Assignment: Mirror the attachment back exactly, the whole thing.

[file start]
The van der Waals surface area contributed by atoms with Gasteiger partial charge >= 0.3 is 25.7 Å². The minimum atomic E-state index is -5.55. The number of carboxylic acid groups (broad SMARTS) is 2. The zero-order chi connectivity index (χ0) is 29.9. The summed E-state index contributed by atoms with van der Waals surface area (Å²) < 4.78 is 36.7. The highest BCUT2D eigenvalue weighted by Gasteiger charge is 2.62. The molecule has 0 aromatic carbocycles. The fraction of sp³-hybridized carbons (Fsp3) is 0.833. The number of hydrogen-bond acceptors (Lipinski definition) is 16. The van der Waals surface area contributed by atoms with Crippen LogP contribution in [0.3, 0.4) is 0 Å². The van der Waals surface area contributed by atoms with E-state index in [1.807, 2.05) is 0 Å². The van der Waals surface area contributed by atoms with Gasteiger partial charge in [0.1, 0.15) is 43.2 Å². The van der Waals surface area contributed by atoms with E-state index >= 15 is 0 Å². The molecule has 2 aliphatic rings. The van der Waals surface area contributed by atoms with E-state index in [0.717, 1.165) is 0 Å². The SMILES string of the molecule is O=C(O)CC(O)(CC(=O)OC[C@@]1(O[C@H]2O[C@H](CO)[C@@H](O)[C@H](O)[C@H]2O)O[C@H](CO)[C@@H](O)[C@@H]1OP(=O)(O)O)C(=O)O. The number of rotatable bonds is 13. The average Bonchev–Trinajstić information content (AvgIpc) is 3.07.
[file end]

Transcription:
The van der Waals surface area contributed by atoms with Gasteiger partial charge >= 0.3 is 25.7 Å². The minimum atomic E-state index is -5.55. The number of carboxylic acid groups (broad SMARTS) is 2. The zero-order chi connectivity index (χ0) is 29.9. The summed E-state index contributed by atoms with van der Waals surface area (Å²) < 4.78 is 36.7. The highest BCUT2D eigenvalue weighted by Gasteiger charge is 2.62. The molecule has 0 aromatic carbocycles. The fraction of sp³-hybridized carbons (Fsp3) is 0.833. The number of hydrogen-bond acceptors (Lipinski definition) is 16. The van der Waals surface area contributed by atoms with Crippen LogP contribution in [0.3, 0.4) is 0 Å². The van der Waals surface area contributed by atoms with E-state index in [1.807, 2.05) is 0 Å². The van der Waals surface area contributed by atoms with Gasteiger partial charge in [0.1, 0.15) is 43.2 Å². The van der Waals surface area contributed by atoms with E-state index >= 15 is 0 Å². The molecule has 2 aliphatic rings. The van der Waals surface area contributed by atoms with E-state index in [0.717, 1.165) is 0 Å². The SMILES string of the molecule is O=C(O)CC(O)(CC(=O)OC[C@@]1(O[C@H]2O[C@H](CO)[C@@H](O)[C@H](O)[C@H]2O)O[C@H](CO)[C@@H](O)[C@@H]1OP(=O)(O)O)C(=O)O. The number of rotatable bonds is 13. The average Bonchev–Trinajstić information content (AvgIpc) is 3.07.